Wildcards can be included in varchar-based input parameters and used in a LIKE clause in a query to perform pattern matching. However, you should not use the char data type for parameters that will contain wildcard characters because SQL Server pads spaces onto the value passed in to the parameter to expand it to the specified size of the char data type. For example, if you declared an @lastname parameter as char (40) and passed in 'S%', SQL Server would search not for a string starting with 'S' but for a string starting with 'S', any characters, and ending with up to 38 spaces. This would likely not match any actual data values.

Let us create a stored procedure that accepts wild cards; say %:

if exists (select * from sys.procedures where schema_id= schema_id('dbo')
and name =N'sp_wildcard')
drop procedure sp_wildcard
go
create
proc sp_widlcard @lastname varchar(40)='%'
as
select
au_id, au_lname, au_fname
from authors
where au_lname like @lastname
order by au_lname, au_fname

Point to remember here:

  1. If passed no parameter, returns data for all authors in the authors table

  2. If passed a string containing wildcard characters, this procedure returns data for all authors matching the search pattern specified.

  3. If a string containing no wildcards is passed, the query performs a search for exact matches against the string value.

    Take a look below

    exec sp_widlcard @lastname = 'S%'

    au_id au_lname au_fname
    ---------------------------------
    341-22-1782 Smith Meander
    274-80-9391 Straight Dean
    724-08-9931 Stringer Dirk

D. How to use table valued parameter (SQL Seever 2008).

In previous versions of SQL Server, it was not possible to share the contents of table variables between stored procedures. SQL Server 2008 changes that with the introduction of table-valued parameters, which allow you to pass table variables to stored procedures.

Points to remember:

  1. Table-valued parameters are not permitted as the target of a SELECT INTO or INSERT EXEC statement.

  2. table-valued parameters can be passed only as READONLY input parameters to stored procedures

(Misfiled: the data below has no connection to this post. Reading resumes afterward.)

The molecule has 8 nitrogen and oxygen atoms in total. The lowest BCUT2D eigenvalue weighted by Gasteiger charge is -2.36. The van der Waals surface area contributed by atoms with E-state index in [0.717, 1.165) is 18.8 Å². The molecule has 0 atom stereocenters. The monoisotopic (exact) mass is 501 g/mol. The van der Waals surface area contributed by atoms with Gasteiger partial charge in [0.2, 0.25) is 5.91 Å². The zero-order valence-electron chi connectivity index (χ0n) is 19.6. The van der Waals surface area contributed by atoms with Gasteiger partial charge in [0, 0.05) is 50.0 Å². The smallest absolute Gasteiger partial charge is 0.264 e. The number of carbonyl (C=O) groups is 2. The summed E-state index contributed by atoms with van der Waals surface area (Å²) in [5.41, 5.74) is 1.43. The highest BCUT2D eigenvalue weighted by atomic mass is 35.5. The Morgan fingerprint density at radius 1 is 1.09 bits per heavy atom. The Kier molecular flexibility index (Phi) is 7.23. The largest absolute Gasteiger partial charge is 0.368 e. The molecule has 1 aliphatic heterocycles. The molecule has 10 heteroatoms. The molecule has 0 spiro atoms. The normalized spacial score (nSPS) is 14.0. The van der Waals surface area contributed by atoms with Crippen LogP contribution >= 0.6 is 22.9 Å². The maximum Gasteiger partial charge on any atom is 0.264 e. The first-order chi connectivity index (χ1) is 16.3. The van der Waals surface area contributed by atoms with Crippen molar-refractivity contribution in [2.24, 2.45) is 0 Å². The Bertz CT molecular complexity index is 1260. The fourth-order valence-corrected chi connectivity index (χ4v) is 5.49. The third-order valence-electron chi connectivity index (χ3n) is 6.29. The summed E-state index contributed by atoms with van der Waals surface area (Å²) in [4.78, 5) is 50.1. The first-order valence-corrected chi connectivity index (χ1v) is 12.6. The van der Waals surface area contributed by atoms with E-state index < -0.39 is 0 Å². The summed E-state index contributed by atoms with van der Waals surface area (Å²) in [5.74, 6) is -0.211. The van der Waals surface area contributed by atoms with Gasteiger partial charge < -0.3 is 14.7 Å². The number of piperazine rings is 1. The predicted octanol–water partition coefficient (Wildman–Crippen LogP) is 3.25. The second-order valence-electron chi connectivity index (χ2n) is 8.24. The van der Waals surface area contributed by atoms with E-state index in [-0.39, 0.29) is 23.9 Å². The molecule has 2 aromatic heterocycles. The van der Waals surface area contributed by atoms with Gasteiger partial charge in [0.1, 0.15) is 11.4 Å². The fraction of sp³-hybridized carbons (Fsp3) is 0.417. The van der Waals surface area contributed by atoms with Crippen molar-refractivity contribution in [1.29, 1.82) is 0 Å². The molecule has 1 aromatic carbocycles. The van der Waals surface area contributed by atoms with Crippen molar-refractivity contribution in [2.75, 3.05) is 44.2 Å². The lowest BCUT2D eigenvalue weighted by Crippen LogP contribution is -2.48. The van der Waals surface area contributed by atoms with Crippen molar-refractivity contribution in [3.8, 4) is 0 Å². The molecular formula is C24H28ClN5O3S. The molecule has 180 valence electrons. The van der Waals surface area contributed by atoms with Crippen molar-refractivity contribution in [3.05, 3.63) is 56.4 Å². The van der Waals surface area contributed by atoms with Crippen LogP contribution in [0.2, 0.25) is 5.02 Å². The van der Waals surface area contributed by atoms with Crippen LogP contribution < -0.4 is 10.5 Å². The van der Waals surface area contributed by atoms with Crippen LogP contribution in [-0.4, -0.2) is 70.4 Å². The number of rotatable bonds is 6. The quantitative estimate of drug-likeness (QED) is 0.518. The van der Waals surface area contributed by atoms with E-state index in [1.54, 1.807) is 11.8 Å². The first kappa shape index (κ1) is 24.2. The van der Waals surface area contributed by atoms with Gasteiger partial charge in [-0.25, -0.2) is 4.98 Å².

3. DML operations, such as UPDATE, INSERT, and DELETE, cannot be performed on table-valued parameters within the body of a stored procedure.

  4. To create and use table-valued parameters, you must first create a user-defined table type and define the table structure. You do so using the CREATE TYPE command.

Let us create the first table structure using a create type command.

if exists (select * from sys.systypes t where t.name='ytdsales_tabletype')
drop type ytdsales_tabletype

create type ytdsales_tabletype as table
(
title_id char(6),
title varchar(50),
pubdate date,
ytd_sales int)
go

After the table data type is created, we can use it for declaring local table variables and for Stored procedure parameters. To use the table-valued parameter in a procedure, we create a procedure to receive and access data through a table-valued parameter:

if OBJECT_ID('ab_parm_test') is not null
drop proc ab_parm_test
go

create proc ab_parm_test
@sales_minimum int =0,
@pubdate datetime=null,
@ytd_sales_tab ytdsales_tabletype READONLY
as
set
nocount on
if @pubdate is null
set @pubdate = dateadd(month,-12,GETDATE())

select * from @ytd_sales_tab
where pubdate > @pubdate
and ytd_sales >=@sales_minimum
return
go


Then, when calling that stored procedure, we declare a local table variable using the table data type defined previously, populate the table variable with data, and then pass the table Variable to the stored procedure:

Now that we we have some data in our table type, we will execute our stored procedure.

declare @ytd_sales_tab ytdsales_tabletype
insert @ytd_sales_tab
select title_id, convert(varchar(50), title), pubdate, ytd_sales
from titles

exec ab_parm_test '6/1/2001', 10000, @ytd_sales_tab

Thanks for reading.

Cheers.

COMMENT USING
Employers - Post Free Jobs